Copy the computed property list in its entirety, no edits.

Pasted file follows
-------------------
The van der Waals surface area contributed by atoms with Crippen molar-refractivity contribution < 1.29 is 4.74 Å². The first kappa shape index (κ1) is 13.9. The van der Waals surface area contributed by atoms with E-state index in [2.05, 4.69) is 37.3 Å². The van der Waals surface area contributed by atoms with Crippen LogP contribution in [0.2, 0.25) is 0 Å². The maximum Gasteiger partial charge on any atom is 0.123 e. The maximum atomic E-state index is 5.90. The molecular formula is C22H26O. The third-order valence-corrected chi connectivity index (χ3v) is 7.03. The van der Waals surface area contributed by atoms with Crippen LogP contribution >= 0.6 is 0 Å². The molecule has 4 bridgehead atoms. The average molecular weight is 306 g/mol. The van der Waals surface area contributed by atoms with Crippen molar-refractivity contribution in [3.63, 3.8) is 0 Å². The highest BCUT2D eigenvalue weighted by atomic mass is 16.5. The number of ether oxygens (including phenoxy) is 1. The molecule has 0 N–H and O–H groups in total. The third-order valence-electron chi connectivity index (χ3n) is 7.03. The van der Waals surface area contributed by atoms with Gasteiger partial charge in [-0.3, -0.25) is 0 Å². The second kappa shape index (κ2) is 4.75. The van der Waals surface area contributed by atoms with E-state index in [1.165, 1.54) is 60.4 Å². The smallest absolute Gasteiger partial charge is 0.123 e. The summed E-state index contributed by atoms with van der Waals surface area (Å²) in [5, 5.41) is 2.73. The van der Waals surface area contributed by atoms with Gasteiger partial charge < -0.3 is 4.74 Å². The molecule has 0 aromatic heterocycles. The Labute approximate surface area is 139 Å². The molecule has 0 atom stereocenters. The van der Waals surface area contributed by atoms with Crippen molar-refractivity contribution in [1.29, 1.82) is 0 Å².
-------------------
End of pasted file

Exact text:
The van der Waals surface area contributed by atoms with Crippen molar-refractivity contribution < 1.29 is 4.74 Å². The first kappa shape index (κ1) is 13.9. The van der Waals surface area contributed by atoms with E-state index in [2.05, 4.69) is 37.3 Å². The van der Waals surface area contributed by atoms with Crippen LogP contribution in [0.2, 0.25) is 0 Å². The maximum Gasteiger partial charge on any atom is 0.123 e. The maximum atomic E-state index is 5.90. The molecular formula is C22H26O. The third-order valence-corrected chi connectivity index (χ3v) is 7.03. The van der Waals surface area contributed by atoms with Crippen LogP contribution >= 0.6 is 0 Å². The molecule has 4 bridgehead atoms. The average molecular weight is 306 g/mol. The van der Waals surface area contributed by atoms with Crippen molar-refractivity contribution in [3.63, 3.8) is 0 Å². The highest BCUT2D eigenvalue weighted by atomic mass is 16.5. The number of ether oxygens (including phenoxy) is 1. The molecule has 0 N–H and O–H groups in total. The third-order valence-electron chi connectivity index (χ3n) is 7.03. The van der Waals surface area contributed by atoms with Gasteiger partial charge in [-0.3, -0.25) is 0 Å². The second kappa shape index (κ2) is 4.75. The van der Waals surface area contributed by atoms with E-state index in [1.165, 1.54) is 60.4 Å². The smallest absolute Gasteiger partial charge is 0.123 e. The summed E-state index contributed by atoms with van der Waals surface area (Å²) in [5, 5.41) is 2.73. The van der Waals surface area contributed by atoms with Gasteiger partial charge < -0.3 is 4.74 Å². The molecule has 0 aromatic heterocycles. The Labute approximate surface area is 139 Å². The molecule has 0 atom stereocenters. The van der Waals surface area contributed by atoms with Crippen molar-refractivity contribution in [1.29, 1.82) is 0 Å².